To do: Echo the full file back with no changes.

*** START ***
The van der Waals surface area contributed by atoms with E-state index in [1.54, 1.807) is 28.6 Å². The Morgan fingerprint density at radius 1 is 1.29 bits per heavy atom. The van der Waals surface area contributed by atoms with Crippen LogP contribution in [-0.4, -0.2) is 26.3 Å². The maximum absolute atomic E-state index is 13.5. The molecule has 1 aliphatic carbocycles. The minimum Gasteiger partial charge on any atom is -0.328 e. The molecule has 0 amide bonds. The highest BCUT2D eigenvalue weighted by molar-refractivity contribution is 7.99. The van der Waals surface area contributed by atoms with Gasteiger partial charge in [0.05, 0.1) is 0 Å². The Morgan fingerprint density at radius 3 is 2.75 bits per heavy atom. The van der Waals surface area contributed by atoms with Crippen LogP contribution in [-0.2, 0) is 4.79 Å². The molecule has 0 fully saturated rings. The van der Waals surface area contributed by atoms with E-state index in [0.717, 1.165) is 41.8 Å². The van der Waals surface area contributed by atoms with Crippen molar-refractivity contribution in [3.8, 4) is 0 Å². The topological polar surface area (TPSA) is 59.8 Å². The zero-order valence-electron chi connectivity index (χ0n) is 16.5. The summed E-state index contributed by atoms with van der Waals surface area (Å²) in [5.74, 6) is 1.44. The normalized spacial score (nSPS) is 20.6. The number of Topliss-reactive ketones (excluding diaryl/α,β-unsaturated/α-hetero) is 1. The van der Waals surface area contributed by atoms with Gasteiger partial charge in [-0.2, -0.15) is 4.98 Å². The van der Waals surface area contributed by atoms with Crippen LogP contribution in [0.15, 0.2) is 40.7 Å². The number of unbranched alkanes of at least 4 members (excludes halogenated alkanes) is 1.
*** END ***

The van der Waals surface area contributed by atoms with E-state index in [1.54, 1.807) is 28.6 Å². The Morgan fingerprint density at radius 1 is 1.29 bits per heavy atom. The van der Waals surface area contributed by atoms with Crippen LogP contribution in [-0.4, -0.2) is 26.3 Å². The maximum absolute atomic E-state index is 13.5. The molecule has 1 aliphatic carbocycles. The minimum Gasteiger partial charge on any atom is -0.328 e. The molecule has 0 amide bonds. The highest BCUT2D eigenvalue weighted by molar-refractivity contribution is 7.99. The van der Waals surface area contributed by atoms with Gasteiger partial charge in [0.05, 0.1) is 0 Å². The Morgan fingerprint density at radius 3 is 2.75 bits per heavy atom. The van der Waals surface area contributed by atoms with Crippen LogP contribution in [-0.2, 0) is 4.79 Å². The molecule has 0 fully saturated rings. The van der Waals surface area contributed by atoms with E-state index in [0.717, 1.165) is 41.8 Å². The van der Waals surface area contributed by atoms with Crippen molar-refractivity contribution in [3.8, 4) is 0 Å². The topological polar surface area (TPSA) is 59.8 Å². The zero-order valence-electron chi connectivity index (χ0n) is 16.5. The summed E-state index contributed by atoms with van der Waals surface area (Å²) in [5.74, 6) is 1.44. The normalized spacial score (nSPS) is 20.6. The number of Topliss-reactive ketones (excluding diaryl/α,β-unsaturated/α-hetero) is 1. The van der Waals surface area contributed by atoms with Gasteiger partial charge in [-0.2, -0.15) is 4.98 Å². The van der Waals surface area contributed by atoms with Crippen LogP contribution in [0.15, 0.2) is 40.7 Å². The number of unbranched alkanes of at least 4 members (excludes halogenated alkanes) is 1.